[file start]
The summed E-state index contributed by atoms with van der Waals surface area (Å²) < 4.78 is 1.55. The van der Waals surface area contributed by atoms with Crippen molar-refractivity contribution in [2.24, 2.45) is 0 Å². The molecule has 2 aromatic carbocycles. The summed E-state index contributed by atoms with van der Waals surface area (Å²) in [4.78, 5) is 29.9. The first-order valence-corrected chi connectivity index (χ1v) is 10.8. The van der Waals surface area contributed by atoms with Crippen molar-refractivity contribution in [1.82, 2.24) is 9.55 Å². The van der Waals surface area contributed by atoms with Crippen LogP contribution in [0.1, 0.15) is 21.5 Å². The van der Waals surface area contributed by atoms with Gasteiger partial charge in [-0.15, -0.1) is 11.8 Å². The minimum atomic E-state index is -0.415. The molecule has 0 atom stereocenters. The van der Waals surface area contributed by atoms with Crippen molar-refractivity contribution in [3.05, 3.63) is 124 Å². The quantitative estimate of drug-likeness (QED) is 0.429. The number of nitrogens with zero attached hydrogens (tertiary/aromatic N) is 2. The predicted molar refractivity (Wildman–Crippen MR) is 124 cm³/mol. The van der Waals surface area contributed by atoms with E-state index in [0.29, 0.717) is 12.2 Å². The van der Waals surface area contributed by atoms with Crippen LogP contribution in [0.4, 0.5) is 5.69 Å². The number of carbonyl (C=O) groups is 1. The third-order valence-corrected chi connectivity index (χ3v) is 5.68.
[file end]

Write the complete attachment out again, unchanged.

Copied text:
The summed E-state index contributed by atoms with van der Waals surface area (Å²) < 4.78 is 1.55. The van der Waals surface area contributed by atoms with Crippen molar-refractivity contribution in [2.24, 2.45) is 0 Å². The molecule has 2 aromatic carbocycles. The summed E-state index contributed by atoms with van der Waals surface area (Å²) in [4.78, 5) is 29.9. The first-order valence-corrected chi connectivity index (χ1v) is 10.8. The van der Waals surface area contributed by atoms with Crippen molar-refractivity contribution in [1.82, 2.24) is 9.55 Å². The van der Waals surface area contributed by atoms with Crippen LogP contribution in [0.1, 0.15) is 21.5 Å². The van der Waals surface area contributed by atoms with Gasteiger partial charge in [-0.15, -0.1) is 11.8 Å². The minimum atomic E-state index is -0.415. The molecule has 0 atom stereocenters. The van der Waals surface area contributed by atoms with Crippen molar-refractivity contribution in [3.05, 3.63) is 124 Å². The quantitative estimate of drug-likeness (QED) is 0.429. The number of nitrogens with zero attached hydrogens (tertiary/aromatic N) is 2. The predicted molar refractivity (Wildman–Crippen MR) is 124 cm³/mol. The van der Waals surface area contributed by atoms with E-state index in [0.29, 0.717) is 12.2 Å². The van der Waals surface area contributed by atoms with Crippen LogP contribution in [0.4, 0.5) is 5.69 Å². The number of carbonyl (C=O) groups is 1. The third-order valence-corrected chi connectivity index (χ3v) is 5.68.